Hallowe’en: An Orthodox approach

This post has been around the Internet for several years. I can’t tell who wrote it Originally posted by Steve Lammert in 2004, It’s a description of one Orthodox Christian’s approach to how to handle the evening of October 31.

Icon at Hallowe'en Every year, on Hallowe’en, I sit on the front porch of my house with a bowl of candy, a box of beeswax candles, and a large icon for the Feast of All Saints.

Every child who comes to the house gets a piece of candy, and may also light a candle and place it before the icon. Very few kids (even the jaded teenagers) turn down the opportunity.

For those who ask, I tell them that the meaning of the word “Hallowe’en” is “the eve of the Feast of All Saints”.

If they press me on the point, I tell them that they can think of the true meaning of Hallowe’en as being that, because of Christ, they can dress up like ghosts and goblins and whatnot, because we do not need to fear those things any longer.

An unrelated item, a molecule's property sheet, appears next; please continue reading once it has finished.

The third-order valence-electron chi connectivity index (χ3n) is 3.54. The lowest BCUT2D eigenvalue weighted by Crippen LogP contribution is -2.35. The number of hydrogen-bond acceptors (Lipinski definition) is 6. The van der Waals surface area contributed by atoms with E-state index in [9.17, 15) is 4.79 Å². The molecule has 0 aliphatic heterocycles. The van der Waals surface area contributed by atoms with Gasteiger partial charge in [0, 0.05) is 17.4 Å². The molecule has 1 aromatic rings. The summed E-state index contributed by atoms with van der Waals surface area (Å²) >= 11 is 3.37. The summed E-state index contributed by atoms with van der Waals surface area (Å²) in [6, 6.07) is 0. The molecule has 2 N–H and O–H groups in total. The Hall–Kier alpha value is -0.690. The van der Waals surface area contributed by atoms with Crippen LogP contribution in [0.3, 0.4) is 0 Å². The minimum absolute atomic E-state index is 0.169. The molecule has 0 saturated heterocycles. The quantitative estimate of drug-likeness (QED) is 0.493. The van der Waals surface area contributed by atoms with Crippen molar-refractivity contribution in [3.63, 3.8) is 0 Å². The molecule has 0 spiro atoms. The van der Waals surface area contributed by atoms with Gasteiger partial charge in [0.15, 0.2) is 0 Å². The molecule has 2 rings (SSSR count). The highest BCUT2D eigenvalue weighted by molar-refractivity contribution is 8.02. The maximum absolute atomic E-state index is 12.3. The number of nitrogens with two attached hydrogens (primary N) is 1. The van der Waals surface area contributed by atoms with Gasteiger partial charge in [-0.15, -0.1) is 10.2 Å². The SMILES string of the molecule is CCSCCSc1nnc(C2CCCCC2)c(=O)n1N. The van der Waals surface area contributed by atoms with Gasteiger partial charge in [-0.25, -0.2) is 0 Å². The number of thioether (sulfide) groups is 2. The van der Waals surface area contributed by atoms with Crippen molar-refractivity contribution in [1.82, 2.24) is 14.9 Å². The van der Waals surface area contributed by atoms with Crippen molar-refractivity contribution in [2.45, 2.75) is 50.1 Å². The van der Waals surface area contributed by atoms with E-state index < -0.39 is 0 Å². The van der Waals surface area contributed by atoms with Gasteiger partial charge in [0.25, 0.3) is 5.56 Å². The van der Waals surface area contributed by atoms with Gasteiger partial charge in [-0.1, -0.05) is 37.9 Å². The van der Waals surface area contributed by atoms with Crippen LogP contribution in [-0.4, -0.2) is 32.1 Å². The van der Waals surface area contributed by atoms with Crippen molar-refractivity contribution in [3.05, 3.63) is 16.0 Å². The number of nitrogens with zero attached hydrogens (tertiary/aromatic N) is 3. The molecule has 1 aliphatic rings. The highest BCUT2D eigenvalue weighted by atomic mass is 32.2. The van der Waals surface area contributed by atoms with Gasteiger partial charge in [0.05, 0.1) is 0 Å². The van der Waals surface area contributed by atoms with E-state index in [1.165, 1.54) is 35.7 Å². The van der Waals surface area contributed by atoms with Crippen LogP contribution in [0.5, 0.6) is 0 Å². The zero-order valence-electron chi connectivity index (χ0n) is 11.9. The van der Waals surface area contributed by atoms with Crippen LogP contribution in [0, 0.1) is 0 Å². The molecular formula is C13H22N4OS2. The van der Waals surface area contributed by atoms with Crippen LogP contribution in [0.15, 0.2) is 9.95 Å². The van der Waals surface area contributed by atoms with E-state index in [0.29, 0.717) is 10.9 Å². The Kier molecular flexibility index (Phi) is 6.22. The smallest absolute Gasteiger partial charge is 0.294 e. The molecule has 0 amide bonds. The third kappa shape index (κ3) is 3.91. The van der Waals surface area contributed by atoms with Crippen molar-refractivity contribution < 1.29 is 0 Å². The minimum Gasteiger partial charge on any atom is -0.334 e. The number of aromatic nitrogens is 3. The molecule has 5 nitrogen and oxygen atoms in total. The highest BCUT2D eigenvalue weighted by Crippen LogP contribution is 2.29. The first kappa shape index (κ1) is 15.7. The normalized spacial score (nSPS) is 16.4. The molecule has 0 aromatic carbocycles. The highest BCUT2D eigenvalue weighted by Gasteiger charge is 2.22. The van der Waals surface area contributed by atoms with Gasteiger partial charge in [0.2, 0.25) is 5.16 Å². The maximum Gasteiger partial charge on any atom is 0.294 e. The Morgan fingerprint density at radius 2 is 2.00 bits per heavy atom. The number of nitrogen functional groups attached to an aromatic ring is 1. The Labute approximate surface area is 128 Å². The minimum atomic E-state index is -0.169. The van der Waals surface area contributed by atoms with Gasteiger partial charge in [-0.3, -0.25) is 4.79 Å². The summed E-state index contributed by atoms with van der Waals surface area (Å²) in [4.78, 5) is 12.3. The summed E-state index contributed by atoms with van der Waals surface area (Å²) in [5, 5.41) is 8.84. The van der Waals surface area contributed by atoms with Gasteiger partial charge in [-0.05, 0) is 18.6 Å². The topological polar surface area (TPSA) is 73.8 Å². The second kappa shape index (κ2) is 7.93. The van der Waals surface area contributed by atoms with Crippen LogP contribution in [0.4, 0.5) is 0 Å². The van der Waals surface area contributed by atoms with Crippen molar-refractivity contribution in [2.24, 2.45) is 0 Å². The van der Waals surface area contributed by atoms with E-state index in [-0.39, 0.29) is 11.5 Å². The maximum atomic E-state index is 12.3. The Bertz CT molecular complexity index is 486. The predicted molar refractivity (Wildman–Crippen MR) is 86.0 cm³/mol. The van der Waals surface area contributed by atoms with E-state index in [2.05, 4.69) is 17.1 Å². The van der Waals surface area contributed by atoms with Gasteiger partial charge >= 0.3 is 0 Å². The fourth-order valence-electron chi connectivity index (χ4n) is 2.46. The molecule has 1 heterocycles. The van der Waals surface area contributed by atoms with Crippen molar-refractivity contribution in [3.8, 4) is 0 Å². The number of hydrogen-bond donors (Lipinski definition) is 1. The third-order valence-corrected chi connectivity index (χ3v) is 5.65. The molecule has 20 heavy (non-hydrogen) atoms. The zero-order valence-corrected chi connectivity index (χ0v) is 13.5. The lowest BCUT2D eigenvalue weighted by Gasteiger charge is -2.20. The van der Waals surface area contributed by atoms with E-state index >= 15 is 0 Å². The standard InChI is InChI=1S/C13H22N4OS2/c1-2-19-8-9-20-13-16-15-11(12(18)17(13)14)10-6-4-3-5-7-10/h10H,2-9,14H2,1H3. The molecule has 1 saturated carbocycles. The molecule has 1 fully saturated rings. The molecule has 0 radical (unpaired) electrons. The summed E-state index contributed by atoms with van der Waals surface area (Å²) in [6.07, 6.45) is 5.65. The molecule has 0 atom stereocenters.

I wish I had a few photos of the kids in Satan masks, lighting a candle and placing it before the icon…

Update, Oct 31, 2009 — Steve Lammer adds:

Nice to see that this old idea of mine is still making the rounds.

The photo above is from 2004, but I’ve been doing it for at least ten years now. Here are some details if you would like to construct your own setup (too late this year, sorry):

  • The icon is from Holy Transfiguration Monastery (http://www.thehtm.org) catalog number A-283. I used size 16×20, and had it mounted by my godfather (an iconographer).
  • I buy the beeswax tapers from our parish now. In the past I used several Orthodox sources on the Internet, but no longer can remember which ones.
  • The candles sit in about 75lb of “play sand” (50lb bag is $5.99 at Toys’R'Us) which fills a wooden planter that I bought at a garden shop some years ago.
  • I prop the whole thing up on a kitchen stool.

For myself, I think it is important to say as little as possible to the kids. If any really want to know what is going on, they will ask, and then you can decide what to say about it. My experience is that many kids will never have lit a candle before, except perhaps while singing “Silent Night” at Christmas; some will remember it from year to year, and look forward to seeing “the candle guy” again. God knows if it makes a difference, but it can’t hurt for them to have the one opportunity each year.

Steve Lammert
Greensburg, PA